Cyber bullying is probably more closely associated with children and teenagers, but digital bullying represents an extension of traditional workplace bullying that is now recognised as a growing problem. The growth of new technologies, and the anonymity offered by them, has dramatically increased the opportunity to bully and harass colleagues. And if there were fifty ways to leave your lover, there must be at least that number of opportunities for electronic intimidation capable of invading our private lives 24/7.
The good news is that many employers have sought to articulate anti-bullying principles and policies. The bad news is that some are failing to effectively implement them. In fairness, what is tagged as bullying by one person may be regarded by another as perfectly appropriate work place behaviour. Team-building is great but when does the banter become bullying? Bullying is just so diverse; it may be as subtle as simply excluding a colleague from round robin emails or as demeaning as a supervisor launching into what is effectively a public dressing down by sending an email. Many bewildered employers are simply at a loss how to effectively tackle the issue.
There is no consolidated piece of legislation dealing with cyber-bullying unlawful but there are various ways in which employees can bring employment tribunal proceedings in relation to bullying for which the employer may be liable, either directly or vicariously, if the bullying is perpetrated by employees in the course of their employment. These range from contractually based claims, such as, failing to provide a safe system of work or a breach of the implied duty of mutual trust and confidence to the statutory rights afforded, for example, under the Employment Rights Act 1996 (both examples typically depending on the employee resigning and claiming constructive dismissal). There is also discrimination legislation where the bullying or harassment is based on, or makes reference to, someone’s sex, age, race, sexual orientation, religion and/or disability. Sending racist jokes or pornographic pictures by text or email to a colleague may, if perceived as offensive by the recipient, amount to harassment.
Additionally, employees may seek to address cyber-bullying by means of the Protection from Harassment Act 1997. Though originally intended to deal with the problem of stalking, it allows an employee to complain about a course of conduct pursued by a colleague that causes alarm or distress, even though it may not amount to harassment under discrimination legislation. This is a criminal offence and substantial damages can be awarded where the conduct engaged in by employees is likely to cause harassment that has a close connection with their work.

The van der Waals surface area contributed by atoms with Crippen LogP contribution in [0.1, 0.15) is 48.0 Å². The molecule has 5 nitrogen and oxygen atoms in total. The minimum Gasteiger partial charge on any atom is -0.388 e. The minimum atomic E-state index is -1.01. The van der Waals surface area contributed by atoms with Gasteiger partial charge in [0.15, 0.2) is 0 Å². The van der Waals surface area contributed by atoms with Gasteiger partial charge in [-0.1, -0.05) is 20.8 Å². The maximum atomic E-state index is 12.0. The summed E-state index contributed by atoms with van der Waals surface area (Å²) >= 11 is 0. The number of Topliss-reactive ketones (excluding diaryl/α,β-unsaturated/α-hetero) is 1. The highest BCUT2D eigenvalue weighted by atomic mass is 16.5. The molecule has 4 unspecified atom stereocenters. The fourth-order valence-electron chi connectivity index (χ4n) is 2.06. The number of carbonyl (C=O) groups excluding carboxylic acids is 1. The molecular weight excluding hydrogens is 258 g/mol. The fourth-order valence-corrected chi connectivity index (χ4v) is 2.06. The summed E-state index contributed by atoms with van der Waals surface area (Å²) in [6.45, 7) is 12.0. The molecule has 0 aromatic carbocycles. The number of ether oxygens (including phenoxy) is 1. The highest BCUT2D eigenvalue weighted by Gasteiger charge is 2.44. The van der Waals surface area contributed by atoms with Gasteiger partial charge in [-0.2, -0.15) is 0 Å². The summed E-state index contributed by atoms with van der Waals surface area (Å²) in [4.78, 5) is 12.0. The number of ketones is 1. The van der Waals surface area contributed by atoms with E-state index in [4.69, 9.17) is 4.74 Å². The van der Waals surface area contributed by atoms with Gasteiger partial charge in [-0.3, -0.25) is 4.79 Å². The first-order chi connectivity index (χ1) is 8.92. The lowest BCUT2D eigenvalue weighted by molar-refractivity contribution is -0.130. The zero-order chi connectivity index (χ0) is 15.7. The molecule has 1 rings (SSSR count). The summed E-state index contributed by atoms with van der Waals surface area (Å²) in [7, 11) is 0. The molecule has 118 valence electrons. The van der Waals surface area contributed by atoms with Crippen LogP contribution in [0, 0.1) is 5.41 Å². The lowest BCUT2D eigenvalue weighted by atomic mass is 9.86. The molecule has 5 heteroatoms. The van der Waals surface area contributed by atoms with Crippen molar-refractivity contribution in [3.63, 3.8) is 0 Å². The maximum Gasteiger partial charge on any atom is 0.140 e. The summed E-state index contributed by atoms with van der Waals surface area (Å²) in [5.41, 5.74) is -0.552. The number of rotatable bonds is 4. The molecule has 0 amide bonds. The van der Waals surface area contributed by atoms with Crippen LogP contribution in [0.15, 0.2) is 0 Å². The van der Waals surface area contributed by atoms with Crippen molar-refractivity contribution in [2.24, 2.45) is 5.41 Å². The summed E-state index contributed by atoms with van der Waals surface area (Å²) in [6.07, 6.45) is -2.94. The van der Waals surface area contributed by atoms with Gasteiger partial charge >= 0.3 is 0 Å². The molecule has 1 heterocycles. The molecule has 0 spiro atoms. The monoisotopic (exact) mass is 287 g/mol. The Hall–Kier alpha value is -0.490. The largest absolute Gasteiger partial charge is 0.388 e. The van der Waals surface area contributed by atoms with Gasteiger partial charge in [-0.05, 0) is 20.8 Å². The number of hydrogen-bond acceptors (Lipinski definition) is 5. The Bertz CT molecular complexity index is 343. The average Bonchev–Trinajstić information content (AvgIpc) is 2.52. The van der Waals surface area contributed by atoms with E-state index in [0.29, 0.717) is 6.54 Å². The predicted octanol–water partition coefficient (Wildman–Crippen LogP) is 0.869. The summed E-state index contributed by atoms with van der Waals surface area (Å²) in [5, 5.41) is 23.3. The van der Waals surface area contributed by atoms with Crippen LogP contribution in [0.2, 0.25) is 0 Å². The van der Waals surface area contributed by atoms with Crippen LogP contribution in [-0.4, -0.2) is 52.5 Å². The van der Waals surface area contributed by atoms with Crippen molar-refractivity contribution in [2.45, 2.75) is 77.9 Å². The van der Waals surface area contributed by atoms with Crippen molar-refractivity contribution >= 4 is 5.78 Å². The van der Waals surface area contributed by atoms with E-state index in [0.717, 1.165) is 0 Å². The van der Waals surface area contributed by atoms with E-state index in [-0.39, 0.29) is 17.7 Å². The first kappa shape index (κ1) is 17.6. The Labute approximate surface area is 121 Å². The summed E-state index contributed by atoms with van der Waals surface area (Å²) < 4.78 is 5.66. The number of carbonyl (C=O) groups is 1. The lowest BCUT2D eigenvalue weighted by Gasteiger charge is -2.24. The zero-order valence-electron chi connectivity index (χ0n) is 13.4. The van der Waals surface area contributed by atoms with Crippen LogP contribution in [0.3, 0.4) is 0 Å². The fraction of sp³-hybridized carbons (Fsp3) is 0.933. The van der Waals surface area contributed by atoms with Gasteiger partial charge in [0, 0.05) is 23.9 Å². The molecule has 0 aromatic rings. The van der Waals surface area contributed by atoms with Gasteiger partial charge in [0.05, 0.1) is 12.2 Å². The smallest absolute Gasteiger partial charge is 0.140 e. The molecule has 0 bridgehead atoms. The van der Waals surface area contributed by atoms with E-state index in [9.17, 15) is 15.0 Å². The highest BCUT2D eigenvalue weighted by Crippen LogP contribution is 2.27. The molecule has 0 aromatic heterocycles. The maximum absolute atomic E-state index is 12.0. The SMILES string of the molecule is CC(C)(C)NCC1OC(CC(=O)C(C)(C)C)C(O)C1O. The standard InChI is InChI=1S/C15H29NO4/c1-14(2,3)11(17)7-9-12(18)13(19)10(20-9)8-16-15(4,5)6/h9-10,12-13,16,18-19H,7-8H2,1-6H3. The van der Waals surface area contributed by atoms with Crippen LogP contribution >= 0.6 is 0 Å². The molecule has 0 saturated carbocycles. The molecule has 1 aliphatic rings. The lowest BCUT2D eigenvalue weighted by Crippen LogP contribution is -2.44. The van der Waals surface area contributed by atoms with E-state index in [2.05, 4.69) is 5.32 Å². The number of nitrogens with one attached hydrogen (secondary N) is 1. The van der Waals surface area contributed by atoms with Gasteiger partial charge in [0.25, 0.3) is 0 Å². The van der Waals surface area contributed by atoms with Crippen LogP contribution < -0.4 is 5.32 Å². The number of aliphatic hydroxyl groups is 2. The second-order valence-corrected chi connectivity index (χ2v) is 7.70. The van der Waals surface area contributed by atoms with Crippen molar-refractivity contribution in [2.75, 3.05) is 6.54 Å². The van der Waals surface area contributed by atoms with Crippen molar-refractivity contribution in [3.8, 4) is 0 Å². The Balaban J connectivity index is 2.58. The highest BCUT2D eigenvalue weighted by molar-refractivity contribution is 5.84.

But when are cyber-bullies misbehaving in the course of their employment? What people get up to in their private lives is largely their own business. However, if an employee conducts himself in a manner so described within the vicinity of the workplace, or during an occasion which is associated with the employer, which brings the employer into disrepute, it could result in a disciplinary warning or even dismissal. Thus a negative characterisation of a colleague posted by a cyber-bully on a workplace blog or social media could be deemed to be in the course of employment
Employers can minimise the risk faced by cyber-bullying by devising a policy that makes it clear that there is zero tolerance towards bullying and harassment. Giving a number of non-exhaustive examples is likely to be helpful. In any event, the policy should also provide employees with a safe and, at least in the first instance, private means of redress either through the grievance procedure or a specific procedure for allegations of bullying and harassment. Employers may also wish to consider whether lawfully monitoring employees’ use of email, internet and social networking sites might go some way to deterring bullies who use the employer’s technology.